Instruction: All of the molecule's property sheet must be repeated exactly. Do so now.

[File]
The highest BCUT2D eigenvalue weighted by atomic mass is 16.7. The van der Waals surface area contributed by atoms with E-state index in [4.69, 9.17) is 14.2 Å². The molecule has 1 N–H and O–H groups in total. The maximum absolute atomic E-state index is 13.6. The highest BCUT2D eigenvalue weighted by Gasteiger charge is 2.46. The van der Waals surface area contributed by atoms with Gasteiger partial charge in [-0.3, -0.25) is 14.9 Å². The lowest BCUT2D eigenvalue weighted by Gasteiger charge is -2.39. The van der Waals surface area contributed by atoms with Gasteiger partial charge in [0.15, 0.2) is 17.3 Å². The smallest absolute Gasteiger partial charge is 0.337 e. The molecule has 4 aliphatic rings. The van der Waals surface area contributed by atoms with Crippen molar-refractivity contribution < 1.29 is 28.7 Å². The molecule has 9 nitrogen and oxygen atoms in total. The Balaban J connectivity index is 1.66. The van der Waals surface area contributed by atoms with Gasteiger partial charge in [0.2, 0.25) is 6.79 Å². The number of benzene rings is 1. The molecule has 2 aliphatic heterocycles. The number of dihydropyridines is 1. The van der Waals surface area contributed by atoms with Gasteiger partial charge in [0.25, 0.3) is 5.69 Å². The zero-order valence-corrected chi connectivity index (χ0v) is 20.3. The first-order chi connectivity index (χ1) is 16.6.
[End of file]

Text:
The highest BCUT2D eigenvalue weighted by atomic mass is 16.7. The van der Waals surface area contributed by atoms with E-state index in [4.69, 9.17) is 14.2 Å². The molecule has 1 N–H and O–H groups in total. The maximum absolute atomic E-state index is 13.6. The highest BCUT2D eigenvalue weighted by Gasteiger charge is 2.46. The van der Waals surface area contributed by atoms with Gasteiger partial charge in [-0.3, -0.25) is 14.9 Å². The lowest BCUT2D eigenvalue weighted by Gasteiger charge is -2.39. The van der Waals surface area contributed by atoms with Gasteiger partial charge in [0.15, 0.2) is 17.3 Å². The smallest absolute Gasteiger partial charge is 0.337 e. The molecule has 4 aliphatic rings. The van der Waals surface area contributed by atoms with Crippen molar-refractivity contribution < 1.29 is 28.7 Å². The molecule has 9 nitrogen and oxygen atoms in total. The Balaban J connectivity index is 1.66. The van der Waals surface area contributed by atoms with Gasteiger partial charge in [0.2, 0.25) is 6.79 Å². The number of benzene rings is 1. The molecule has 2 aliphatic heterocycles. The number of dihydropyridines is 1. The van der Waals surface area contributed by atoms with Gasteiger partial charge in [0.25, 0.3) is 5.69 Å². The zero-order valence-corrected chi connectivity index (χ0v) is 20.3. The first-order chi connectivity index (χ1) is 16.6.